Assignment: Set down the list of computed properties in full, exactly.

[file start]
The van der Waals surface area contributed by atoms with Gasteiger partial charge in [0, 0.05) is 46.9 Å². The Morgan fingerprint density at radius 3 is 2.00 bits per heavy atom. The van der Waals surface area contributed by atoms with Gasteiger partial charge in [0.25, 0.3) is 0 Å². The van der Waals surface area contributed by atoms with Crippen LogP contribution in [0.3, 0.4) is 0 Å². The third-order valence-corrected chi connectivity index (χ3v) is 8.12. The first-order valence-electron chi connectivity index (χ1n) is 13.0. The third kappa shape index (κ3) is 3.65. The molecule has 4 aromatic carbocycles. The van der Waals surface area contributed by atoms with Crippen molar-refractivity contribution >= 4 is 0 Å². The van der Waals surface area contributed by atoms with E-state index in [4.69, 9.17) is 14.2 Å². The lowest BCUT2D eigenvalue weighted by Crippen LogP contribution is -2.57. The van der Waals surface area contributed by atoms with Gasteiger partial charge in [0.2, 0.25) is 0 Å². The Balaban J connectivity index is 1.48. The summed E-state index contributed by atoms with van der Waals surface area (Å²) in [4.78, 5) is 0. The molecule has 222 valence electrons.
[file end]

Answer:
The van der Waals surface area contributed by atoms with Gasteiger partial charge in [0, 0.05) is 46.9 Å². The Morgan fingerprint density at radius 3 is 2.00 bits per heavy atom. The van der Waals surface area contributed by atoms with Gasteiger partial charge in [0.25, 0.3) is 0 Å². The van der Waals surface area contributed by atoms with Crippen LogP contribution in [0.3, 0.4) is 0 Å². The third-order valence-corrected chi connectivity index (χ3v) is 8.12. The first-order valence-electron chi connectivity index (χ1n) is 13.0. The third kappa shape index (κ3) is 3.65. The molecule has 4 aromatic carbocycles. The van der Waals surface area contributed by atoms with Crippen molar-refractivity contribution >= 4 is 0 Å². The van der Waals surface area contributed by atoms with E-state index in [4.69, 9.17) is 14.2 Å². The lowest BCUT2D eigenvalue weighted by Crippen LogP contribution is -2.57. The van der Waals surface area contributed by atoms with Gasteiger partial charge in [0.2, 0.25) is 0 Å². The Balaban J connectivity index is 1.48. The summed E-state index contributed by atoms with van der Waals surface area (Å²) in [4.78, 5) is 0. The molecule has 222 valence electrons.